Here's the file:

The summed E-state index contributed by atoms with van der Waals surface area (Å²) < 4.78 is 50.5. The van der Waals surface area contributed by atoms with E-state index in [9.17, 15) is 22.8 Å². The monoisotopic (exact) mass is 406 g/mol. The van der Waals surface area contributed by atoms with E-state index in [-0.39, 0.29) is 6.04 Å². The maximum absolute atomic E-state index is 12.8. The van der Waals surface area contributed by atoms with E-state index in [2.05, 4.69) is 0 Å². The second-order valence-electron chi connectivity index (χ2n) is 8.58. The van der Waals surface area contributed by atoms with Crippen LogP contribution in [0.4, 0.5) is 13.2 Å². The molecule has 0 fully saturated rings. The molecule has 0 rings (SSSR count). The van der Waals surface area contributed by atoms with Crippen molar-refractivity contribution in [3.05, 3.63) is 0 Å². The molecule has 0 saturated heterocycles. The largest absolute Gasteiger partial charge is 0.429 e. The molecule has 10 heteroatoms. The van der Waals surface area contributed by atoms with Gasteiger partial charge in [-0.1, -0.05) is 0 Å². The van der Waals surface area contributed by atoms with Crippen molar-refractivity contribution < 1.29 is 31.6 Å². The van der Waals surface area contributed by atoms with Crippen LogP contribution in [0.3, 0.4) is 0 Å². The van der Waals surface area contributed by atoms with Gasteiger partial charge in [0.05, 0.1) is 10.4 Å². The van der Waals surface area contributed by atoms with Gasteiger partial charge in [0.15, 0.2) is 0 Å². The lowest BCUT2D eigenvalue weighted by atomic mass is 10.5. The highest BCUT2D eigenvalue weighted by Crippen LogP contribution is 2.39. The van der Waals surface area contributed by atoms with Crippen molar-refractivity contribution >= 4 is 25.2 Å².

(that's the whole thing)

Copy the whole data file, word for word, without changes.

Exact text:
The summed E-state index contributed by atoms with van der Waals surface area (Å²) < 4.78 is 50.5. The van der Waals surface area contributed by atoms with E-state index in [9.17, 15) is 22.8 Å². The monoisotopic (exact) mass is 406 g/mol. The van der Waals surface area contributed by atoms with E-state index in [-0.39, 0.29) is 6.04 Å². The maximum absolute atomic E-state index is 12.8. The van der Waals surface area contributed by atoms with E-state index in [2.05, 4.69) is 0 Å². The second-order valence-electron chi connectivity index (χ2n) is 8.58. The van der Waals surface area contributed by atoms with Crippen LogP contribution in [0.4, 0.5) is 13.2 Å². The molecule has 0 fully saturated rings. The molecule has 0 rings (SSSR count). The van der Waals surface area contributed by atoms with Crippen molar-refractivity contribution in [3.05, 3.63) is 0 Å². The molecule has 0 saturated heterocycles. The largest absolute Gasteiger partial charge is 0.429 e. The molecule has 10 heteroatoms. The van der Waals surface area contributed by atoms with Gasteiger partial charge in [-0.1, -0.05) is 0 Å². The van der Waals surface area contributed by atoms with Crippen molar-refractivity contribution < 1.29 is 31.6 Å². The van der Waals surface area contributed by atoms with Crippen LogP contribution in [0.3, 0.4) is 0 Å². The van der Waals surface area contributed by atoms with Gasteiger partial charge in [0.05, 0.1) is 10.4 Å². The van der Waals surface area contributed by atoms with Gasteiger partial charge in [0.15, 0.2) is 0 Å². The lowest BCUT2D eigenvalue weighted by atomic mass is 10.5. The highest BCUT2D eigenvalue weighted by Crippen LogP contribution is 2.39. The van der Waals surface area contributed by atoms with Crippen molar-refractivity contribution >= 4 is 25.2 Å².